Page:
While positive feedback regarding the debriefing program was common, in light of our small number of responders, we must highlight the opinion of a responder who thought our format was not entirely conducive to open discussion (“too big and intimidating… I recommend smaller debriefings targeted to the frontline care providers that were present for the resuscitation”). It may be feasible to provide this type of service. Evaluating the utility and acceptance of an alternative format could be interesting and potentially an additional educational option. Adult learning theory supports improved learning when the educational topic is relevant and emotionally affects learners.11 Certainly reviewing a resuscitation exclusively with the resuscitation team would be more relevant and emotionally provocative than our current program. However, the logistics and time commitment required from the leader of the debriefing could be a barrier to such a program. In addition one of the major benefits of the debriefing format piloted in this investigation is that the debriefing targeted to the PICU care environment creates the opportunity for the entire PICU to learn from these infrequent events. Future studies could evaluate which format creates more positive impact on patient care.
This pilot study has several limitations. Our program and survey were both performed in a single institution. In addition, with a 68% survey return rate, while better than several previously published physician-oriented surveys,24,25 our overall number of responders was not as robust as we had hoped. Non-response bias is another concern, given the voluntary participation in the debriefings and survey response. Due to privacy concerns, we did not link participation in an actual code event to debriefing attendance or even survey response. The authors acknowledge that such information would have strengthened the findings from our secondary analysis. However, in an effort to encourage participation and open communication, such data was not collected, and is a limitation of this study. Lastly, our survey was non-validated and evaluated perceptions (self-reported outcomes), rather than actual patient outcomes. However, data from this study should be encouraging. As our debriefing program was well-received, ongoing pediatric CPR data collection will allow the evaluation of the effect of pediatric-focused post-cardiac arrest debriefing to improve CPR quality and short-term survival outcomes.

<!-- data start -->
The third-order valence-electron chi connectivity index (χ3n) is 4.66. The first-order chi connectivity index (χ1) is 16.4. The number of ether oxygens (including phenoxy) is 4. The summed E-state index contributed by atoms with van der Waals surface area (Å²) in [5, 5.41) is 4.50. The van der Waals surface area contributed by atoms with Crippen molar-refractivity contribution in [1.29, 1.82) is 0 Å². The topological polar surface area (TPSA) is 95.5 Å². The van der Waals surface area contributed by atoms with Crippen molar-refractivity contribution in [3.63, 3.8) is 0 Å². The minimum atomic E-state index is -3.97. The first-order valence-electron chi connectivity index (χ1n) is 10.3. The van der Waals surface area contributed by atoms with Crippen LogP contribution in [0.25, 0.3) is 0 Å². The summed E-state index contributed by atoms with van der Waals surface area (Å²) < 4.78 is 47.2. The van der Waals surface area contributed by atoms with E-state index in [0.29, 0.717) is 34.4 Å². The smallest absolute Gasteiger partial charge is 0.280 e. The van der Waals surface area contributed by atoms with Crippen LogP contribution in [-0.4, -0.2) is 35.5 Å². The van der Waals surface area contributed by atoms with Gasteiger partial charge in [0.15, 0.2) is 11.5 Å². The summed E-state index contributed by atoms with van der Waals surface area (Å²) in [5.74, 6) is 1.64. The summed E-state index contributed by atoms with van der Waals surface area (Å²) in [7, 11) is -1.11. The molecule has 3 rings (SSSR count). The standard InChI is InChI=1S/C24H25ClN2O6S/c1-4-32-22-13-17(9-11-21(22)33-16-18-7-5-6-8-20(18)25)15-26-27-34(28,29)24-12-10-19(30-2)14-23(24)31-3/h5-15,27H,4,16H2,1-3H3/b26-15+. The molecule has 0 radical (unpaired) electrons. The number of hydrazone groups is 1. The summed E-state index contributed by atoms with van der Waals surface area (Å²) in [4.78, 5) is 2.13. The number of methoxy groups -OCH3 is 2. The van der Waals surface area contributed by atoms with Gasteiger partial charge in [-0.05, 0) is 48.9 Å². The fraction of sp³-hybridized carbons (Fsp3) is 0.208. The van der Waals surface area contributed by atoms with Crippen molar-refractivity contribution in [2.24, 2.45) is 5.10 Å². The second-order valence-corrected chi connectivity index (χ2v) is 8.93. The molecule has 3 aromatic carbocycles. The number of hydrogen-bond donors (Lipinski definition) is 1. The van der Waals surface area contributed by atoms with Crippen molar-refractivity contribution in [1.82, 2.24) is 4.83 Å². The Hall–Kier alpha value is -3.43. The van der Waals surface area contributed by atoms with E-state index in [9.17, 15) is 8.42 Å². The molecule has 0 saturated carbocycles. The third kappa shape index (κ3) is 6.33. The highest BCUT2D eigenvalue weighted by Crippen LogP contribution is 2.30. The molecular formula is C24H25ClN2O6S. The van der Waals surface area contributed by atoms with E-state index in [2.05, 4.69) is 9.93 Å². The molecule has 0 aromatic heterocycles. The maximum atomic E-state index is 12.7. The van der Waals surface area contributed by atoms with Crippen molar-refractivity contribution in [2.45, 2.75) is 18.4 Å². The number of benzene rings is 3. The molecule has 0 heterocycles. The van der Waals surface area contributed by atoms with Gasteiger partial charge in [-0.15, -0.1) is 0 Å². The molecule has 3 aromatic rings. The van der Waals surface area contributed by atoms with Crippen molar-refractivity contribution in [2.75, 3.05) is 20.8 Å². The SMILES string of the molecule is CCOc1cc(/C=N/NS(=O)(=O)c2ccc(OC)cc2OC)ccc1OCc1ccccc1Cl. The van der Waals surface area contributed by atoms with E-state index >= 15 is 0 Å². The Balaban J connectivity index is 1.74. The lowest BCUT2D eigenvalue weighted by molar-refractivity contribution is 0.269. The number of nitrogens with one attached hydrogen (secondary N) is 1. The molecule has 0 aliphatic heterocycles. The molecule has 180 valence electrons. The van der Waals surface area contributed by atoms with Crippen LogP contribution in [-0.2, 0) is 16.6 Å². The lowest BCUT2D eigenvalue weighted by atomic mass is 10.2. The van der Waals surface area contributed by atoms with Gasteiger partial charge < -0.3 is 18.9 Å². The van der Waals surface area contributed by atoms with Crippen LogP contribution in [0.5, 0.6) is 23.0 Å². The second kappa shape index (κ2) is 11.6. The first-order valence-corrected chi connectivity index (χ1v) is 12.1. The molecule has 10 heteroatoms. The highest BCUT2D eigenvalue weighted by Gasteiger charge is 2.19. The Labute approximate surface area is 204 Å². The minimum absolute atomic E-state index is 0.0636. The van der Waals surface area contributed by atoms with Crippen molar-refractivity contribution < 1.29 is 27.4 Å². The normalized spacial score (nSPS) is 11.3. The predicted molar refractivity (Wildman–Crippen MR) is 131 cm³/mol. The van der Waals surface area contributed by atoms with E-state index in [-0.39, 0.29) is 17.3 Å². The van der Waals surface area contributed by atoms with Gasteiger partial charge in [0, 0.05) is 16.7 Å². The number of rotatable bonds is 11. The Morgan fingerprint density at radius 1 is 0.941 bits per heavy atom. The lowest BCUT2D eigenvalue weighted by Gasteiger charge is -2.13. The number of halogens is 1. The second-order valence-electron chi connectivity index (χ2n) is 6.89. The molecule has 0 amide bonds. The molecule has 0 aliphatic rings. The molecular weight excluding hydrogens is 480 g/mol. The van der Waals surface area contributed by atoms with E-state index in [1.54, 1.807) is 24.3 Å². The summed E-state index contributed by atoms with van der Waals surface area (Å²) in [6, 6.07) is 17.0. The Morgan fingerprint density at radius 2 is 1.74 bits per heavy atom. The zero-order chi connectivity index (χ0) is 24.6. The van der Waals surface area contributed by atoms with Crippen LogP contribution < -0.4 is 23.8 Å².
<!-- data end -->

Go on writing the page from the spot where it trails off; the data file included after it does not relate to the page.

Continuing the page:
This investigation marks an important first step in evaluating pediatric-focused post-cardiac arrest debriefings. Our pilot study has demonstrated a multi-disciplinary pediatric post-cardiac arrest quantitative debriefing program targeted to a care environment, rather than a specific code team, is both feasible and useful for pediatric providers. Future studies must be conducted to determine if such a program is effective to improve operational performance and short- and long-term patient outcomes in pediatric resuscitation.
The authors would like to thank Dr. Dana Edelson from the University of Chicago for her guidance in developing our debriefing program. We would also like to acknowledge Dr. Heather Wolfe and Stephanie Tuttle who have supported resuscitation science at the University of Pennsylvania and Children’s Hospital of Philadelphia.
This study was supported by the Laerdal Foundation for Acute Care Medicine and the Endowed Chair of Pediatric Critical Care Medicine at the Children’s Hospital of Philadelphia. Robert M. Sutton receives funding from the Eunice Kennedy Shriver National Institute of Child Health & Human Development (Award Number K23HD062629).
Conflict of interest statement
Unrestricted research grant support: Vinay Nadkarni and Dana Niles from the Laerdal Foundation for Acute Care Medicine; Dana Niles from Laerdal Medical, Inc. Robert Sutton is supported through a career development award from the Eunice Kennedy Shriver National Institute of Child Health & Human Development (K23HD062629).
✩A Spanish translated version of the summary of this article appears as Appendix in the final online version at doi:10.1016/j.resuscitation.2012.01.021.